Heavy bass echoed from McLaren Hall as DJ Jose Sanchez faded Bad Bunny’s “Tití Me Preguntó” into Elvis Crespo’s “Suavemente” at the Latine Heritage Celebration on Sept. 22. Students in the bubble-filled room lined up at the photo booth with cups of horchata in hand, and they were drawn to the colorful rows of paint pots and paper flowers at the crafts table. Approximately 50 students and faculty members attended this annual Hispanic Heritage Month celebration, co-hosted by the Latine Undergrad Network of Activists (LUNA and Latinas Unidas; the latter has been organizing on-campus Latine cultural events since 1999.
“Every time I see people laughing, eating, and just sharing stories and meeting people, it makes my heart so happy because I know that’s what LUNA strives for,” said Metzli Lemus, LUNA event coordinator. “Whenever we see homesick freshmen who are here, now meeting people who share the same culture as them, like the same music as them, who look like them, it makes us all so happy to see. It’s also amazing to see people who are not Latine come in and share that culture with us — to see everyone appreciate it.”
USF’s Folklórico Club provided entertainment at the celebration, performing a traditional Mexican dance to the cheers of the audience. The dancers were adorned in flowing green skirts and red flowers tucked in their hair. The club, which preserves and honors Mexican culture through dance, performs dances from regions across Mexico for various on-campus presentations, often partnering with Latinas Unidas.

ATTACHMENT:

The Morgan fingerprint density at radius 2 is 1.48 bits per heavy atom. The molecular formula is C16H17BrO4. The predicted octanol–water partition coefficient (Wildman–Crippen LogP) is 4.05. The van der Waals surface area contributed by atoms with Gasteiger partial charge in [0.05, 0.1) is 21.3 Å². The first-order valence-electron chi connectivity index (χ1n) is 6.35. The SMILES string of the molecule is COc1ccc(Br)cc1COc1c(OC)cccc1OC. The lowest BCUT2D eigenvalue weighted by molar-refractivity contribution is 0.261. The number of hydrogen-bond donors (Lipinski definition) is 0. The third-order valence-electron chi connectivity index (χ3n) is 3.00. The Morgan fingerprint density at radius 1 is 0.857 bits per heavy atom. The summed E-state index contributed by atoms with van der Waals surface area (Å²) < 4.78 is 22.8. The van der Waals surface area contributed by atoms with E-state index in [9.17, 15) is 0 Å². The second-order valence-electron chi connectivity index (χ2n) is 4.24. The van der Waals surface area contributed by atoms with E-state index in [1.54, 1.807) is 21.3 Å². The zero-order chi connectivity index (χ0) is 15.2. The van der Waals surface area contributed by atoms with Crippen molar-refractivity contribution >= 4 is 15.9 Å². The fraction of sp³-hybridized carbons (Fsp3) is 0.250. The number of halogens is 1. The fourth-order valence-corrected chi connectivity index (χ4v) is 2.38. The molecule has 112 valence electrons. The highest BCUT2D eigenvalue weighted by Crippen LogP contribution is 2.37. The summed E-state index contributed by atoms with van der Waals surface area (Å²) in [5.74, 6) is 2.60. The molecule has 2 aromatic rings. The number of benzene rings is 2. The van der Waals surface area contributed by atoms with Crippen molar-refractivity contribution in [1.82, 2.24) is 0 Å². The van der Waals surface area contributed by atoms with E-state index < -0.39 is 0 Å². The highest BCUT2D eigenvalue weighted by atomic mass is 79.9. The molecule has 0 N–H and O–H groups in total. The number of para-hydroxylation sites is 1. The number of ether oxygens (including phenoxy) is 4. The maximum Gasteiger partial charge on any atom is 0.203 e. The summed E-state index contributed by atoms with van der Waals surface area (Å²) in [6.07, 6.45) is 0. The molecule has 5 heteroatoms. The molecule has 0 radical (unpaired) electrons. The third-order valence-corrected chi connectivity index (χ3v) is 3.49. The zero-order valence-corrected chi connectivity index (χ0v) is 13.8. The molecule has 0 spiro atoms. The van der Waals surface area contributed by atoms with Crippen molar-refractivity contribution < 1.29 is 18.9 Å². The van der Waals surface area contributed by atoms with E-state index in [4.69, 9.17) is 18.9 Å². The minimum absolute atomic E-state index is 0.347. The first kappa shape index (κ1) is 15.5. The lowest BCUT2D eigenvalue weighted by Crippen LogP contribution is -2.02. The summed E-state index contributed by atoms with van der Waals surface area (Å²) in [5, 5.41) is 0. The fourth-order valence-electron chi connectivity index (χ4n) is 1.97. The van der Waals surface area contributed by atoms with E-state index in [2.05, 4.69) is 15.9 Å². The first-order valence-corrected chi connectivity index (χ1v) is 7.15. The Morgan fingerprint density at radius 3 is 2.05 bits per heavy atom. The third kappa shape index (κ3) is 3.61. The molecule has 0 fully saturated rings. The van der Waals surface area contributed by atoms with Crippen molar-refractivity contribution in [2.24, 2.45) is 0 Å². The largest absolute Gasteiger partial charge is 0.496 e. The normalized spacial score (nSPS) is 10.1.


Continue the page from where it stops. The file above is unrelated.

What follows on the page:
At the celebration, guest speakers shared stories about growing up and figuring out their Latine identities, and discovering spaces of belonging. Speaker Melissa Garcia, interdisciplinary scholar and assistant professor at USF, debuted a poem sharing her mother’s story of immigrating to California in the trunk of a car in 1982. “I have never taken lightly the phrase ‘I am my ancestors’ wildest dream,’” she told the audience.
As students munched on tamales and sweet conchas, speaker Mario Gonzalez, USF housing coordinator, took the stage. “When I was in college, I didn’t feel like I was Latine enough to get involved: I wasn’t listening to Spanish music enough, I wasn’t undocumented, I wasn’t a Latine studies major. The thing is, I was the only one who stopped myself from going to these events—I cut myself off from these connections and the community. People are not going to turn you away,” he said.
Regarding the strength of the student organizations in promoting heritages and cultures on campus, Lemus said, “I feel like it’s the student organizations that really spearhead the events and bring to life what the students are asking for on campus.”
LUNA Public Relations executive Diego Gomez said, “In what I see from campus admin, I don’t hear a lot about Latine students on campus, so we’re just trying to make the population more active through clubs.”
Junior advertising student and attendee Lisa Flores said, “I think the Latine clubs on campus do a wonderful job; they provide resources, list faculty members, and host events to highlight the culture of campus. They actively work to show the community how we’re not alone.”
In a closing statement that again encouraged students to take part in cultural events, Christina Garcia Lopez, director of Chicanx-Latinx studies said to the audience, “I know how difficult it can be to walk into a new space and be vulnerable, to let yourself be seen.”
Lopez, also the director of critical diversity studies, continued, “The question of whether you will or won’t be accepted, it’s a risk worth taking, and I hope all of us continue to take that risk. You taking that risk makes USF a better place — your passion, empathy, you inspire us.”
Both Latinas Unidas and LUNA have many future celebrations lined up, and encourage all Dons to come out and support on-campus offerings, such as Molcajete, an event that supports local vendors, on September 28th at Privett Plaza.